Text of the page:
Yeah this is the second time we are doing this - the first one Pat Grant kicked off in 2009. You can still see his original pitch here: I got an email one day asking if I wanted to be in it. At that point I had been doing the webcomic for a while but really hadn't done much physical printing of stuff. I think I might have been in a Tango? It ended up being the first proper mini I actually made and stapled for real.

What inspired the use of a subscription format for getting your comics to prospective readers?

The first time sold out pretty much overnight, so the response was great. I think this time it has been a little slower, but still a great response, and spread a bit wider too - we have a larger percentage of international subscribers this time around, which is great.

Not sure that I can answer directly to 'inspiration' as I have just stolen Pat's idea, but I think the subscription is a great way to spread work around. It's a pretty cheap up front cost from people, there's a sort of energy and excitement that's different from buying something in a store. And people probably get a mix of things from people whose work they know, and some they are less familiar with. And just on a practical level it helps keeps costs down - you know exactly how many you need to print, you don't end up with the World's Saddest Cupboard, Overflowing With Unsold Books.


Are the mini-comics in a uniform format? Are the physical comics produced by each individual creator?

Initially I had thought to do a uniform format, and kind of centralise the production and logistics of things to make it a bit easier. But in the early stages of discussion we decided that that took a little bit of the magic out of it. Part of the fun is that someone is making this little minicomic with mostly their bare hands, stapling it up and licking the stamps. There's a personal connection there.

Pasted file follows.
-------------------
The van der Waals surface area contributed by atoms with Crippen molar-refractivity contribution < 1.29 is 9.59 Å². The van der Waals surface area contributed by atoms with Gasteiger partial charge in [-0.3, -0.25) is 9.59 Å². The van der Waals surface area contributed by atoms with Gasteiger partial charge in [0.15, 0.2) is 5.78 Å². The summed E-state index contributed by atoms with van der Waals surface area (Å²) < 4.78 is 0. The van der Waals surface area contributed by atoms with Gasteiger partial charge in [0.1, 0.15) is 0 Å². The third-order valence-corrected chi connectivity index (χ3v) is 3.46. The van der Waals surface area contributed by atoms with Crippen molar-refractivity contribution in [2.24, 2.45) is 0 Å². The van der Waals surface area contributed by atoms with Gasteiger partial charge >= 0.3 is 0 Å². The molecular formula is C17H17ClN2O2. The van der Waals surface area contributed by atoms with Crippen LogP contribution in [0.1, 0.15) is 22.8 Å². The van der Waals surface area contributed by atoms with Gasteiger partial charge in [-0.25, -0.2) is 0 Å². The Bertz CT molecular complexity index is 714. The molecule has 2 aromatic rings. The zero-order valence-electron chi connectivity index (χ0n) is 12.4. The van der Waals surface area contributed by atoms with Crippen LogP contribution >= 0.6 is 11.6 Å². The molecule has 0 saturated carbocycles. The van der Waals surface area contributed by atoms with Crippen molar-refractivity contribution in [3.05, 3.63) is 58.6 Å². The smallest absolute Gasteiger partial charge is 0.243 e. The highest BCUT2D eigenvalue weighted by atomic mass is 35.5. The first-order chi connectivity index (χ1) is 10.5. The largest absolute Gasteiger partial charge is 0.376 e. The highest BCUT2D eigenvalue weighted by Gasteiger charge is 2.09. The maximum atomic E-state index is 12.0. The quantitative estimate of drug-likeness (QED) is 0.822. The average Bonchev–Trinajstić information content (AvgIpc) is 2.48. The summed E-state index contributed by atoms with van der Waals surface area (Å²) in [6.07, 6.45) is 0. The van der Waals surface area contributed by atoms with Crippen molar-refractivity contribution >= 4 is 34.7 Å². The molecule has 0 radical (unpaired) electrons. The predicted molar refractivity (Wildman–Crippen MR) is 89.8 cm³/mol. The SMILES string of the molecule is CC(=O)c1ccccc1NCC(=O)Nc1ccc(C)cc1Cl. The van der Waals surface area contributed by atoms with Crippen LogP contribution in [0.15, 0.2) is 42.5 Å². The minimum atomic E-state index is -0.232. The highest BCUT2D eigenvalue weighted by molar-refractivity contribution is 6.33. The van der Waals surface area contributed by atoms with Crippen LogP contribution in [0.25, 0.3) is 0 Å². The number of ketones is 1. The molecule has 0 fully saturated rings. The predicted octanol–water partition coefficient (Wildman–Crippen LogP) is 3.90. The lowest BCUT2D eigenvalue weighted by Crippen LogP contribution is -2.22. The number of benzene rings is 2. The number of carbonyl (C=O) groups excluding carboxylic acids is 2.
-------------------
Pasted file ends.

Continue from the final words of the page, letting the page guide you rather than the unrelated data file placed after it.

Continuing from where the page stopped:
Is the subscription model for MOTM set at a limited run? Will each installment of Minicomic of the month be mailed from the individual creators?

Yeah, we are planning to limit the subscriptions. We kind of agreed on 100 being the most we wanted to have to physically put together and mail. I don't really want it to become a burden, but also I also know it sold out super quick the first time around and a lot of people missed out.

And yeah, each month the individual is responsible for getting it together and mailing it out - although a large chunk of us are in Melbourne so we could get together for a stapling party or two.

 Australian Cartoonists in America: Caravan of Comics

Did you take anything from your experiences on the Caravan of Comics from the American indy/alt/minicomic scene that could be applied to Australia?

The Caravan was probably the biggest inspiration for getting this thing rolling again, and kind of sustain that momentum of getting Australian Comics out into the world. It's kind of a downer but one of the big things I "took" from the Caravan was a reminder of how far away we are from everything. There's a much larger audience for our work that it's not all that easy to connect with from here, Facebook and Twitter and all that aside - $5 shipping on a $3 or whatever is kind of a hard sell. And I guess even worse if someone wants one of my books and one of yours, that's even worse maths. I think I may have lost my point in here. I guess it's maybe that giving people a single point Get a bunch of things from different people at once is a way to combat that? But then, in some ways the answer to that is digital distribution- sensibly we should be doing something like this as ebooks or whatever? Forget about distance. But that comes back to what I was saying about magic. It's the personal touch or whatever that makes a project like this work.

Some of the creators involved in MOTM have books published through large above ground publishers, What do you think is the appeal in producing comics at a minicomic scale?

You'd probably have to ask someone like Pat or Mandy, but again I think it is about the personal touch, about being able to do something quickly and send it out directly to your audience. It's not something you have to spend years toiling over, it's quick, dirty and fun.

Images © 2012 respective artists.